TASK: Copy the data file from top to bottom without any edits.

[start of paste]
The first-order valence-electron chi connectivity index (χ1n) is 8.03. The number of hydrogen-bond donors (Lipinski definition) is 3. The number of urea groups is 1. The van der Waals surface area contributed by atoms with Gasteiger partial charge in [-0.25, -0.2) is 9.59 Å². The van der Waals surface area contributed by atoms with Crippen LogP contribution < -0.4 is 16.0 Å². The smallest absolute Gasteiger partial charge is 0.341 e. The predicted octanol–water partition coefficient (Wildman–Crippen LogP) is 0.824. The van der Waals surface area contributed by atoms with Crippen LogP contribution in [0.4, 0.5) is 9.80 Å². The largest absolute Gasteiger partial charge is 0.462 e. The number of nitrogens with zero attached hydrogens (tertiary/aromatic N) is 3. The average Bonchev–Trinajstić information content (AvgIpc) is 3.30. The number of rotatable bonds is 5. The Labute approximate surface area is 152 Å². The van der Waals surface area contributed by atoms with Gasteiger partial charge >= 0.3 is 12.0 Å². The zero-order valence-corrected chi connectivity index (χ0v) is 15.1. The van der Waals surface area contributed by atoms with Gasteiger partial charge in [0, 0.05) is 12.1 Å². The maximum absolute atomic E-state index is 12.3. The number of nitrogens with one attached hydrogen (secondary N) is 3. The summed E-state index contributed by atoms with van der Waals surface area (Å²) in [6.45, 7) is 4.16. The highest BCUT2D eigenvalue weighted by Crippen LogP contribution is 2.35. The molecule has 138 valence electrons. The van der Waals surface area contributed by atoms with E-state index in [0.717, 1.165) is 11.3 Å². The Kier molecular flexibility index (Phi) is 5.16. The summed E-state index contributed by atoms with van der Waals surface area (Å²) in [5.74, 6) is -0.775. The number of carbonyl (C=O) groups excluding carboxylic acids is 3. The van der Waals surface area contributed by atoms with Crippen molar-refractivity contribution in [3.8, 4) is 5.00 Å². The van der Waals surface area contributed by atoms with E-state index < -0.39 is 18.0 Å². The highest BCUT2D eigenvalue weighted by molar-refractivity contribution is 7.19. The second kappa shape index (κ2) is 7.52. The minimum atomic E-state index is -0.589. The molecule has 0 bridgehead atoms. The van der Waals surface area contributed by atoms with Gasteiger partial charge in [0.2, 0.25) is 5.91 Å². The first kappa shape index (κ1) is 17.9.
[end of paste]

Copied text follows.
The first-order valence-electron chi connectivity index (χ1n) is 8.03. The number of hydrogen-bond donors (Lipinski definition) is 3. The number of urea groups is 1. The van der Waals surface area contributed by atoms with Gasteiger partial charge in [-0.25, -0.2) is 9.59 Å². The van der Waals surface area contributed by atoms with Crippen LogP contribution < -0.4 is 16.0 Å². The smallest absolute Gasteiger partial charge is 0.341 e. The predicted octanol–water partition coefficient (Wildman–Crippen LogP) is 0.824. The van der Waals surface area contributed by atoms with Crippen LogP contribution in [0.4, 0.5) is 9.80 Å². The largest absolute Gasteiger partial charge is 0.462 e. The number of nitrogens with zero attached hydrogens (tertiary/aromatic N) is 3. The average Bonchev–Trinajstić information content (AvgIpc) is 3.30. The number of rotatable bonds is 5. The Labute approximate surface area is 152 Å². The van der Waals surface area contributed by atoms with Gasteiger partial charge >= 0.3 is 12.0 Å². The zero-order valence-corrected chi connectivity index (χ0v) is 15.1. The van der Waals surface area contributed by atoms with Gasteiger partial charge in [0, 0.05) is 12.1 Å². The maximum absolute atomic E-state index is 12.3. The number of nitrogens with one attached hydrogen (secondary N) is 3. The summed E-state index contributed by atoms with van der Waals surface area (Å²) in [6.45, 7) is 4.16. The highest BCUT2D eigenvalue weighted by Crippen LogP contribution is 2.35. The molecule has 138 valence electrons. The van der Waals surface area contributed by atoms with E-state index in [0.717, 1.165) is 11.3 Å². The Kier molecular flexibility index (Phi) is 5.16. The summed E-state index contributed by atoms with van der Waals surface area (Å²) in [5.74, 6) is -0.775. The number of carbonyl (C=O) groups excluding carboxylic acids is 3. The van der Waals surface area contributed by atoms with Crippen molar-refractivity contribution in [3.8, 4) is 5.00 Å². The van der Waals surface area contributed by atoms with E-state index < -0.39 is 18.0 Å². The highest BCUT2D eigenvalue weighted by molar-refractivity contribution is 7.19. The second kappa shape index (κ2) is 7.52. The minimum atomic E-state index is -0.589. The molecule has 0 bridgehead atoms. The van der Waals surface area contributed by atoms with Gasteiger partial charge in [0.2, 0.25) is 5.91 Å². The first kappa shape index (κ1) is 17.9.